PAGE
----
A United States Army general said Monday that the U.S. is looking to purchase the short-range missile interceptor used by Israel’s Iron Dome system, which would then be used for European air defense against Russia.
“With all that is happening in Europe, especially the fact that Russia has really awakened itself and has really decided to rebuild its military and is really posing a threat, we are looking at how we can do the multi-tiered defense,” Major General Glenn Bramhall of the U.S. Army’s Air and Missile Defense Command told Reuters at a conference hosted by the Israeli security organization iHLS.
Bramhall said the U.S. has test-launched the Israeli short-range interceptor missile called “Tamir,” with the expectation of complementing the army’s mid-range Patriot and THAAD interceptors within two to three years.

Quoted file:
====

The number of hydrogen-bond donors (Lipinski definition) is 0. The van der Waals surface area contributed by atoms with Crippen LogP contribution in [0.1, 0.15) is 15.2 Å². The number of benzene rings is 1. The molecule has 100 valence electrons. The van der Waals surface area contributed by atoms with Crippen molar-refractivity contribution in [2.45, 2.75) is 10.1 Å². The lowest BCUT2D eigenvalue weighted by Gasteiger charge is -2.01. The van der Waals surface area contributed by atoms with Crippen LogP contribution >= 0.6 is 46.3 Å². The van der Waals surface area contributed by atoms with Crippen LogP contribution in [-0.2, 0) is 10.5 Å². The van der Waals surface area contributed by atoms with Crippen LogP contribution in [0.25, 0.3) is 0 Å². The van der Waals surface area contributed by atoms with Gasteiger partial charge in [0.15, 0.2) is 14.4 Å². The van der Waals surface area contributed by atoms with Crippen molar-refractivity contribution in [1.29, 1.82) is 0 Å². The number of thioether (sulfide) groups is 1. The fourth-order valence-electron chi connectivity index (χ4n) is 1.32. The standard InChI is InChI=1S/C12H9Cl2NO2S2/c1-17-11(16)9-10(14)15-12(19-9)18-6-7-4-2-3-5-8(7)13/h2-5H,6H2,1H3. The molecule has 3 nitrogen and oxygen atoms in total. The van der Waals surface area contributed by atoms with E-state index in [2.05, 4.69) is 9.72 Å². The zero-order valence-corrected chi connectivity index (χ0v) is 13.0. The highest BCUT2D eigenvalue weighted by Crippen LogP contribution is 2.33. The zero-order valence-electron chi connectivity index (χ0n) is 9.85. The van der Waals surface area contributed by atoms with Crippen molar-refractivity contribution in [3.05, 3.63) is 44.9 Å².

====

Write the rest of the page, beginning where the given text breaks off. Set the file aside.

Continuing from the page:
“We are looking at multiple solutions to actually create a third tier that is missing. Patriot and THAAD are great systems that do what they were designed to do. But I don’t think we would want to waste a Patriot or a THAAD missile on something that can be affected by something that’s lower-cost and is actually designed for that job itself,” said Bramhall.
The Iron Dome has had a 90-percent success rate on intercepting Palestinian-fired rockets. Each Tamir unit would cost $100,000 for the U.S., according to Iron Dome developer Rafael Advanced Defense Systems. Bramhall said that price is “within an acceptable range.”
“It would be right for us at Rafael, and for every Israeli citizen, to support whatever the Americans decide on,” Yosi Druker, a vice president at Rafael, told Reuters.